How I found success by recognising my own fear of rejection



By Amy Foster Myer

Imagine yourself at a dinner party. Someone asks what you do. Do you bravely state, “I’m a writer!”? Identifying ourselves as writers, as people who do a job for which we don’t get paid and often don’t see success for quite a while is something most people in our salary-oriented, job title-obsessed culture just can’t compute.

The fact that you just spent three (or more) days scrambling around Regent’s College from one seminar to another, standing in the corner, looking like an escaped asylum inmate as you practiced your pitch for the five hundredth time, and sharing your ideas with fellow writers should prove that: You. Are. A Writer.

But is that what the voice in your head is saying as you read this?


This is the voice Chris was speaking of in his seminar “Manifesting Success,” the voice that narrates our lives, and is too often a voice of fear, insecurity, and anxiety. This is the voice that tells us the bullshit stories (Chris’s wonderful phrasing) that prevent us from actualizing on our desire to become a writer.

And that’s the bullshit – you don’t become a writer. You either are. Or you’re not.

And what determines this is not based on what you think. It’s what you do. Chris posed the question: how are you manifesting success through your thinking? And just as importantly, how do your actions reflect your mind?

A few years ago, I had finally learned to confidently say, “I’m a writer,” but I allowed that voice of fear prevent me from taking the next step – publication. I finally realized the only way I was going to get published in my current state was if a thief broke into my house, stole my laptop, happened to open the file where I save my stories, read them, and thought “wow, these are rather good. And I just happen to have a publisher friend.”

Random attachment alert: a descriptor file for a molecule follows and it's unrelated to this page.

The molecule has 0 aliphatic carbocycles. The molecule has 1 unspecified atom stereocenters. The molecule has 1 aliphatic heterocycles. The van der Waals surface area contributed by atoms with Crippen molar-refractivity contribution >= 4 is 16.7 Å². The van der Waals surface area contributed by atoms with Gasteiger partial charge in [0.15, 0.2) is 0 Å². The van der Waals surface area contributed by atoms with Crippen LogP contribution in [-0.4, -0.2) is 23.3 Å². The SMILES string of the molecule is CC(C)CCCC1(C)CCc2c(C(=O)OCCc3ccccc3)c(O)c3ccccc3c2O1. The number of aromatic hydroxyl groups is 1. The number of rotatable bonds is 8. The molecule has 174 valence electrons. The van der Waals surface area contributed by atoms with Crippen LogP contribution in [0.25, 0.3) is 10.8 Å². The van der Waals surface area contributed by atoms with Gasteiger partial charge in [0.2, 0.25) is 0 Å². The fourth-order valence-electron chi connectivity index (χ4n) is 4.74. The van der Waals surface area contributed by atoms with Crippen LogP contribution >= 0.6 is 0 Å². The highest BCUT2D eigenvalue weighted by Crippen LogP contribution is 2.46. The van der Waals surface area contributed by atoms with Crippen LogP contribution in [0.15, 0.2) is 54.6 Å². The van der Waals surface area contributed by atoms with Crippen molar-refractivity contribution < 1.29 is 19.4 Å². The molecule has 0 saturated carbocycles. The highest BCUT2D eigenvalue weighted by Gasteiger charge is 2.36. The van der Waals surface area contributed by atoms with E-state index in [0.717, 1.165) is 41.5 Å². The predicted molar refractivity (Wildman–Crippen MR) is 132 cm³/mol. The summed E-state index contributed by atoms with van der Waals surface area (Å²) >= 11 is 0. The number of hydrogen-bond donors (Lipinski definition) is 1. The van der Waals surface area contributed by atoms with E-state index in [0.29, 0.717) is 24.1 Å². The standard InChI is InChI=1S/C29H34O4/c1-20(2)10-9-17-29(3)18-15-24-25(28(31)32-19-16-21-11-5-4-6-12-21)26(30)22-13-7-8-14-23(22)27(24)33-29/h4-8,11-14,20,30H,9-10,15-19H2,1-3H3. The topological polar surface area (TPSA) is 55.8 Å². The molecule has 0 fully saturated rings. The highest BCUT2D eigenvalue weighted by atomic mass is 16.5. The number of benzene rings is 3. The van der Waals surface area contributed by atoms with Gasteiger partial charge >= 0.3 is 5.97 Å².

So, after attending an inspiring and daunting weeklong fiction workshop a couple years ago, I came out of it with a new mentality – fuck it.

For the next three months, I researched journals and refined my work. And then I submitted. A lot. Within six months, I had placed 10 stories, some of which had won some decent contests and awards! I changed my mindset, and more importantly, I changed my actions. I stopped telling myself bullshit stories and I put actions to my intentions.

As you head out from this year’s festival, inspired and motivated, how are you going to manifest success?

How will you change the stories you tell yourself?

That voice will never stop telling you bullshit stories, and frankly, I like hearing it because it reminds me that the biggest roadblock to my success is…myself. If I listen to that voice, then I’ll get what I deserve. Which will be nothing.

So start right now. Take one hour every week to research where you could be sending your work. If you have something ready, send it out. Send it out knowing that this business is 99% rejection, and send it out knowing that that’s ok. Send it out knowing that each time, you are steadily working toward the success we all imagined as we stood in that darkened auditorium on Sunday evening, our hands to our hips, our chests out, the voices in our heads finally telling us a story we can believe in.

Amy Foster Myer

(Editorial – Fuck yeah! Chris Jones)

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